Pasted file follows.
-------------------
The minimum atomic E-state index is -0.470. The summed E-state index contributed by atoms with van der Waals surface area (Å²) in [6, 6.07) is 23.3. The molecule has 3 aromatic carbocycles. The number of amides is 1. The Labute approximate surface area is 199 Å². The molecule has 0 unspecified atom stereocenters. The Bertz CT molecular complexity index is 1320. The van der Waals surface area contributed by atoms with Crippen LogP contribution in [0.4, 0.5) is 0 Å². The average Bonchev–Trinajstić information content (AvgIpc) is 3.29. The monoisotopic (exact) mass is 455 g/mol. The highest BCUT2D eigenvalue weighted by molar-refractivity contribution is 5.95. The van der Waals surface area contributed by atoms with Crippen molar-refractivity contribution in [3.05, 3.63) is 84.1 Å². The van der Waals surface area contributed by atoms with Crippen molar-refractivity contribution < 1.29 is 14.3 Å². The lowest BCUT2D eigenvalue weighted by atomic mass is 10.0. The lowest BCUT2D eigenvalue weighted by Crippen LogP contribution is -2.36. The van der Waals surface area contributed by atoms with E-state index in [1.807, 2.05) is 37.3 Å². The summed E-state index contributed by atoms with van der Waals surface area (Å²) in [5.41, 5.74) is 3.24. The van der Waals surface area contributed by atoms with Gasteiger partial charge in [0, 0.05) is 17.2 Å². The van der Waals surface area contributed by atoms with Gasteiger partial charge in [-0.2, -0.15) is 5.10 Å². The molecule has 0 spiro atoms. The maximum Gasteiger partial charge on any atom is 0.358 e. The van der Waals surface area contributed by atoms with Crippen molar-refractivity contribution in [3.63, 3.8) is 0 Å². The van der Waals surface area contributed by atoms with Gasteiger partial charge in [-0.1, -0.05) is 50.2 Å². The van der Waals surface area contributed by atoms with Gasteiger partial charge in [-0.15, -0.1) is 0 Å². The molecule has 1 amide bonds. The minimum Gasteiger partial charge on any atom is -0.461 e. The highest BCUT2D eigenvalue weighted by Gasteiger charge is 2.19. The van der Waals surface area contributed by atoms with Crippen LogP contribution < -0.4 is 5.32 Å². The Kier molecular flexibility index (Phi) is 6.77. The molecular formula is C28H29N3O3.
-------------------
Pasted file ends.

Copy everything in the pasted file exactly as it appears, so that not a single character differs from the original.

The minimum atomic E-state index is -0.470. The summed E-state index contributed by atoms with van der Waals surface area (Å²) in [6, 6.07) is 23.3. The molecule has 3 aromatic carbocycles. The number of amides is 1. The Labute approximate surface area is 199 Å². The molecule has 0 unspecified atom stereocenters. The Bertz CT molecular complexity index is 1320. The van der Waals surface area contributed by atoms with Crippen LogP contribution in [0.4, 0.5) is 0 Å². The average Bonchev–Trinajstić information content (AvgIpc) is 3.29. The monoisotopic (exact) mass is 455 g/mol. The highest BCUT2D eigenvalue weighted by molar-refractivity contribution is 5.95. The van der Waals surface area contributed by atoms with Crippen molar-refractivity contribution in [3.05, 3.63) is 84.1 Å². The van der Waals surface area contributed by atoms with Crippen molar-refractivity contribution < 1.29 is 14.3 Å². The lowest BCUT2D eigenvalue weighted by atomic mass is 10.0. The lowest BCUT2D eigenvalue weighted by Crippen LogP contribution is -2.36. The van der Waals surface area contributed by atoms with E-state index in [1.807, 2.05) is 37.3 Å². The summed E-state index contributed by atoms with van der Waals surface area (Å²) in [5.41, 5.74) is 3.24. The van der Waals surface area contributed by atoms with Gasteiger partial charge in [0, 0.05) is 17.2 Å². The van der Waals surface area contributed by atoms with Gasteiger partial charge in [-0.2, -0.15) is 5.10 Å². The molecule has 0 spiro atoms. The maximum Gasteiger partial charge on any atom is 0.358 e. The van der Waals surface area contributed by atoms with Crippen molar-refractivity contribution in [3.63, 3.8) is 0 Å². The van der Waals surface area contributed by atoms with Gasteiger partial charge in [-0.1, -0.05) is 50.2 Å². The van der Waals surface area contributed by atoms with Gasteiger partial charge in [-0.15, -0.1) is 0 Å². The molecule has 1 amide bonds. The minimum Gasteiger partial charge on any atom is -0.461 e. The highest BCUT2D eigenvalue weighted by Gasteiger charge is 2.19. The van der Waals surface area contributed by atoms with Crippen LogP contribution < -0.4 is 5.32 Å². The Kier molecular flexibility index (Phi) is 6.77. The molecular formula is C28H29N3O3.